However, does this explain the WHOLE story? Perhaps executive compensation has risen too dramatically to fully account for the new firms that been made that are, indeed, profitable. Marginal taxes, for instance, may play a role. The large reduction in taxes under Reagan may have made work more profitable for the rich, who then would work more and obviously make higher incomes. There is indeed a measured increase in the share of income for the top 1% after 1986, but this is probably due to the change in tax structure; before 1986, it made more sense to classify personal income as corporate income. It’s tough to say how much inequality rose in the Reagan years before that.
Another factor, as many on the left say, is corporate influence over their own pay, as well as social norms. Since I don’t know too much about influence over their own pay, I’ll save that for a future post.
The social norms basically suggest that no one has no idea how much executives should really be paid. Are they worth that much? It’s almost impossible to measure, but investors are willing to jump on the bandwagon simply because they don’t know any better. If true, it’s a big reason why executive pay has increased, and explains why executive pay doesn’t seem to be sensitive to things like oil shocks (which DO affect the wages of everyone else). .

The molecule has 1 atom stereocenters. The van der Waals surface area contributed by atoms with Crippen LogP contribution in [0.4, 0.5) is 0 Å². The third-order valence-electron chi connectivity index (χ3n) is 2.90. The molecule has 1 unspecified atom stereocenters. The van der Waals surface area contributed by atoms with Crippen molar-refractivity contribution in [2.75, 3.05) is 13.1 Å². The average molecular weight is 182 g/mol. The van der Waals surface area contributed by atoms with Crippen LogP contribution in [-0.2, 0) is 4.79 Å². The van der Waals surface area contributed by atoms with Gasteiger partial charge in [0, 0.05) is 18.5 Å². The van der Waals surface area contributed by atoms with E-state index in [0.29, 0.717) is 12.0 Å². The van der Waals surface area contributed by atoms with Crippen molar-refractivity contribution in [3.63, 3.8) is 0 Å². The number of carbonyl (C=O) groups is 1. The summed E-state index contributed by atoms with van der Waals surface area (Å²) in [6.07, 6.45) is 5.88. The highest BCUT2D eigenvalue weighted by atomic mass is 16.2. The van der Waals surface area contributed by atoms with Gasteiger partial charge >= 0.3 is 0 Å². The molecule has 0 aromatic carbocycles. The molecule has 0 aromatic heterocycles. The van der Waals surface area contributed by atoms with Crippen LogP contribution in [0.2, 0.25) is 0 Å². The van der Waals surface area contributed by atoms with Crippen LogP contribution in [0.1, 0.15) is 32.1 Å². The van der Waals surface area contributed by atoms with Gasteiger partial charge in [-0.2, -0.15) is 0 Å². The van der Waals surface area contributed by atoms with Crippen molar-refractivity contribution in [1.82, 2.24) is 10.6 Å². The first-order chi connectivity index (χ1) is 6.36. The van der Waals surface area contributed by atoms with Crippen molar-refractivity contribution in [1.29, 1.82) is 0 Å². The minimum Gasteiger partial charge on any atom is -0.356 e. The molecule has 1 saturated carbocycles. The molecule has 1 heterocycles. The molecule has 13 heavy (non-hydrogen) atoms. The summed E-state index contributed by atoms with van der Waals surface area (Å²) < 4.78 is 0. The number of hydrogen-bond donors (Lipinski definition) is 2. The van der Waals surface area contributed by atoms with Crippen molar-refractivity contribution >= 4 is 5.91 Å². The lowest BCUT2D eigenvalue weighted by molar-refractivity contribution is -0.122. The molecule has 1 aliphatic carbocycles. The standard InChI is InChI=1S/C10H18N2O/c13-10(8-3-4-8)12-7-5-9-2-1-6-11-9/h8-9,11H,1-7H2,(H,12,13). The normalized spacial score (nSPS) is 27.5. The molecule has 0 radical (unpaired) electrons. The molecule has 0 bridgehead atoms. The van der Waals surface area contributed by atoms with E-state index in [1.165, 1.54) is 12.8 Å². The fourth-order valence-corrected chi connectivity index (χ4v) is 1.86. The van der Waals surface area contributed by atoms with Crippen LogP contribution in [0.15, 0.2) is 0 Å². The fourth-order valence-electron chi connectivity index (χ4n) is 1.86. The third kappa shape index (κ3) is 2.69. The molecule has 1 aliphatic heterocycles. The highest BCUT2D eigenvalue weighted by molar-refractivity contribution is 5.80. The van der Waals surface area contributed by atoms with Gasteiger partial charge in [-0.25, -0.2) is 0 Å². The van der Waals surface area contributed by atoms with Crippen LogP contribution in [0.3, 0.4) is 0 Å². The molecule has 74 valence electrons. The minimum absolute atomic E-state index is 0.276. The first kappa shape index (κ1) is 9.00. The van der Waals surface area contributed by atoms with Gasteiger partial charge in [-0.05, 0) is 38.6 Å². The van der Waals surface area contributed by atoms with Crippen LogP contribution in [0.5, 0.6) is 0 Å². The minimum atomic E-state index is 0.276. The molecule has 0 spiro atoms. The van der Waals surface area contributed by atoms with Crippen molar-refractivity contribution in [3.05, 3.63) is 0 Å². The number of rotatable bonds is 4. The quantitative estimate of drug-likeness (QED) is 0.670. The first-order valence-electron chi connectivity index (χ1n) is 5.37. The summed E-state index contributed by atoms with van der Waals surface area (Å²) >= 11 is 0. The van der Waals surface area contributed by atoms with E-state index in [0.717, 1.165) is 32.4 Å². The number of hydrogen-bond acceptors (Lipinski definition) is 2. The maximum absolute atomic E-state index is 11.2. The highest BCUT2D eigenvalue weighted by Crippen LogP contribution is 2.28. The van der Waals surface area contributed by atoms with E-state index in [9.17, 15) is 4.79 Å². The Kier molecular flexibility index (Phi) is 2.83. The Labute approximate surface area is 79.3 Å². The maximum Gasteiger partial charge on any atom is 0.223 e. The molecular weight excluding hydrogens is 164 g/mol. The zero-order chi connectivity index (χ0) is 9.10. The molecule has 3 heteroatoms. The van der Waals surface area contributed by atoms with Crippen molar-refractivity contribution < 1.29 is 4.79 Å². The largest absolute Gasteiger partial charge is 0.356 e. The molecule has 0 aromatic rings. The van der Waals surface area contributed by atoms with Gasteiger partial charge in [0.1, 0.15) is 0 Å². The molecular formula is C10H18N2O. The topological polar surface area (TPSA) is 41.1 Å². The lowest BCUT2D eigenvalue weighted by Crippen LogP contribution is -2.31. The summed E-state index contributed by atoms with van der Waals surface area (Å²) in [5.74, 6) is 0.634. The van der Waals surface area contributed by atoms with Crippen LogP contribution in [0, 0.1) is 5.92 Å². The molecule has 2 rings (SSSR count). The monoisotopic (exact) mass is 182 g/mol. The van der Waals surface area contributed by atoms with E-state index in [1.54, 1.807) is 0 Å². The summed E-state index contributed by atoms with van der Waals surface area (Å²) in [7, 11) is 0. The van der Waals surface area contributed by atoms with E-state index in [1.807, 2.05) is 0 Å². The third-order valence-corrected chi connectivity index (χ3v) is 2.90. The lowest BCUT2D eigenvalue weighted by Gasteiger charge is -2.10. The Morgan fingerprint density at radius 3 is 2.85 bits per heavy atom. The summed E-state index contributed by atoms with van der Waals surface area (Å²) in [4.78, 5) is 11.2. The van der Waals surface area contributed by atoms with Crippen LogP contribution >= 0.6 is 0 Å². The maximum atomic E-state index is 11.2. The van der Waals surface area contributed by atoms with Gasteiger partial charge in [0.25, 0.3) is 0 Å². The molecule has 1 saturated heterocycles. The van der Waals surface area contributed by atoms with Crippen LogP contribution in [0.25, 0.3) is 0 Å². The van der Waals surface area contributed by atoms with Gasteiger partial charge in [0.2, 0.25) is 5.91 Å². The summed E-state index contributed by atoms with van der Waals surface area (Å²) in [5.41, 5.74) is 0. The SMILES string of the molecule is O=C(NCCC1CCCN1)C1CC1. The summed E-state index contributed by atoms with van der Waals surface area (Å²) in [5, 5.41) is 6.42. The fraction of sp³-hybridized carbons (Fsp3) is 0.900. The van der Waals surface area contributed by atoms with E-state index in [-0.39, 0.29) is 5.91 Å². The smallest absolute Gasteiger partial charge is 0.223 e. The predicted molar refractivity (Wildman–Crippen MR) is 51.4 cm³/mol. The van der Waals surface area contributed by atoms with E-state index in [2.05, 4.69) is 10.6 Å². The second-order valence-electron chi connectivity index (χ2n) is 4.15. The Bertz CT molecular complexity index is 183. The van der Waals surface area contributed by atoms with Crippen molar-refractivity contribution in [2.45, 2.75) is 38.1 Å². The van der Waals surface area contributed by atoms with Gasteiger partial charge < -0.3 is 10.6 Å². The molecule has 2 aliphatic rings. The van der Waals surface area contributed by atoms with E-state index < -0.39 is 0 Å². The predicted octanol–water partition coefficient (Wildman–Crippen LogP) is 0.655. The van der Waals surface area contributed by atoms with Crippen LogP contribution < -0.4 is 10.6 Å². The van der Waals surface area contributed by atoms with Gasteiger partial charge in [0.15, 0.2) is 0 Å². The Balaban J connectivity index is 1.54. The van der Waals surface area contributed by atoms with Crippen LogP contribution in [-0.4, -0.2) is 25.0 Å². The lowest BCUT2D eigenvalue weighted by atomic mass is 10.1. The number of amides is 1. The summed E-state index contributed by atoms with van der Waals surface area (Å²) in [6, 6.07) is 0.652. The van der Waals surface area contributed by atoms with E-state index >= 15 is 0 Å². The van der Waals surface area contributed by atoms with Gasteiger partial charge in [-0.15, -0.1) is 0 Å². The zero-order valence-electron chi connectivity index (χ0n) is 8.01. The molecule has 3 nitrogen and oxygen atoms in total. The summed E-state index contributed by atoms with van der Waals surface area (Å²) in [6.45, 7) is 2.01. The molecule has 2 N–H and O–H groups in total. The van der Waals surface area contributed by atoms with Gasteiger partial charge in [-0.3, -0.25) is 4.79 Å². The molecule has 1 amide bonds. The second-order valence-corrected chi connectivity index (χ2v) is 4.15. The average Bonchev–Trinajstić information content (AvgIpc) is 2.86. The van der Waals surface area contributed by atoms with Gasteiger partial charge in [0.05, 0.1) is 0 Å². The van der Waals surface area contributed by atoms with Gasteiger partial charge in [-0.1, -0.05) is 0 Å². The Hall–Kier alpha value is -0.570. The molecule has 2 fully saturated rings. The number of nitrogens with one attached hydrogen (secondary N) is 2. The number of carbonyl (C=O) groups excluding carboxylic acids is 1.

So, do we have anything to worry about?
1. The higher income definitely enables the creation of an oligarchy. Tyler Cowan recently pointed out that the college premium is the same as it was in the Gilded Age. Although he was saying nothing about an oligarchy, I found it pretty interesting.
2. Consumption inequality is even more important than income inequality, and doesn’t appear to have been dramatically affected in recent years. Consumption inequality, of course, measures how much each household consumes as opposed to how much it makes. This is important because many households are at different stages of their lives; obviously, inequality exists if there are households that are run by the elderly and households that are run by people in the prime of their lives, even though the amount of goods that they have is more equal than the amount of income they make.
3. The increasing level of single mothers should disturb everyone.